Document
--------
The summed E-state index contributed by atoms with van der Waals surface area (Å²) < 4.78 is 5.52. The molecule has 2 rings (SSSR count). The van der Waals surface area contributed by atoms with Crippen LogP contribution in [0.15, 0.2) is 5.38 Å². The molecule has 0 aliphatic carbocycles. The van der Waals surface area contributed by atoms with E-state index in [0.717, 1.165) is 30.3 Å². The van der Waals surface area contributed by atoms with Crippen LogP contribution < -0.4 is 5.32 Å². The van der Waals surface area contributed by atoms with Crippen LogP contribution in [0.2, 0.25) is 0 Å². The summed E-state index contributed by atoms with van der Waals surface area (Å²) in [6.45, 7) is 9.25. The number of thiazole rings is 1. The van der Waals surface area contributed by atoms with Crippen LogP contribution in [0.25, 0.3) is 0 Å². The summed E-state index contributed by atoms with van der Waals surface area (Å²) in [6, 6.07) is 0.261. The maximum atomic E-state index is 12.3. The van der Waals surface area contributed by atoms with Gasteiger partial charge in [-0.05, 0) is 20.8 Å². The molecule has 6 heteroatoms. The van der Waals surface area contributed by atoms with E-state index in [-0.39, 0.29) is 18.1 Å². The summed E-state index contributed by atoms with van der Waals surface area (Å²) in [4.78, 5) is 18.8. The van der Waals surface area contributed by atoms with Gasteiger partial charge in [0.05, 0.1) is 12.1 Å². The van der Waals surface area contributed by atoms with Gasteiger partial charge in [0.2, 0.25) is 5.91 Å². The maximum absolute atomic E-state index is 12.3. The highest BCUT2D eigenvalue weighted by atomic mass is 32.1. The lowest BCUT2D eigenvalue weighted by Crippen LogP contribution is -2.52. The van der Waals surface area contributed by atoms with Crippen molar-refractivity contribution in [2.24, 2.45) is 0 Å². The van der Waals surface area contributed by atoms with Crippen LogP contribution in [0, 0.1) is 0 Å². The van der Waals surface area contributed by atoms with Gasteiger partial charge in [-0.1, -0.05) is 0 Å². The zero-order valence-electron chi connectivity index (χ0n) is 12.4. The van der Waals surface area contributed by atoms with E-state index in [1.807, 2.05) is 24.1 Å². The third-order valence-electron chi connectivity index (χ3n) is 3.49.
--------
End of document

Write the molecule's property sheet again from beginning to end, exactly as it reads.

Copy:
The summed E-state index contributed by atoms with van der Waals surface area (Å²) < 4.78 is 5.52. The molecule has 2 rings (SSSR count). The van der Waals surface area contributed by atoms with Crippen LogP contribution in [0.15, 0.2) is 5.38 Å². The molecule has 0 aliphatic carbocycles. The van der Waals surface area contributed by atoms with E-state index in [0.717, 1.165) is 30.3 Å². The van der Waals surface area contributed by atoms with Crippen LogP contribution < -0.4 is 5.32 Å². The van der Waals surface area contributed by atoms with Crippen LogP contribution in [0.2, 0.25) is 0 Å². The summed E-state index contributed by atoms with van der Waals surface area (Å²) in [6.45, 7) is 9.25. The number of thiazole rings is 1. The van der Waals surface area contributed by atoms with Crippen LogP contribution in [0.25, 0.3) is 0 Å². The summed E-state index contributed by atoms with van der Waals surface area (Å²) in [6, 6.07) is 0.261. The maximum atomic E-state index is 12.3. The van der Waals surface area contributed by atoms with Gasteiger partial charge in [-0.05, 0) is 20.8 Å². The molecule has 6 heteroatoms. The van der Waals surface area contributed by atoms with E-state index in [-0.39, 0.29) is 18.1 Å². The summed E-state index contributed by atoms with van der Waals surface area (Å²) in [4.78, 5) is 18.8. The van der Waals surface area contributed by atoms with Gasteiger partial charge in [0.05, 0.1) is 12.1 Å². The van der Waals surface area contributed by atoms with Gasteiger partial charge in [0.2, 0.25) is 5.91 Å². The maximum absolute atomic E-state index is 12.3. The highest BCUT2D eigenvalue weighted by atomic mass is 32.1. The lowest BCUT2D eigenvalue weighted by Crippen LogP contribution is -2.52. The van der Waals surface area contributed by atoms with Crippen molar-refractivity contribution in [2.24, 2.45) is 0 Å². The van der Waals surface area contributed by atoms with Crippen LogP contribution in [0, 0.1) is 0 Å². The van der Waals surface area contributed by atoms with Gasteiger partial charge in [-0.1, -0.05) is 0 Å². The zero-order valence-electron chi connectivity index (χ0n) is 12.4. The van der Waals surface area contributed by atoms with E-state index in [1.807, 2.05) is 24.1 Å². The third-order valence-electron chi connectivity index (χ3n) is 3.49.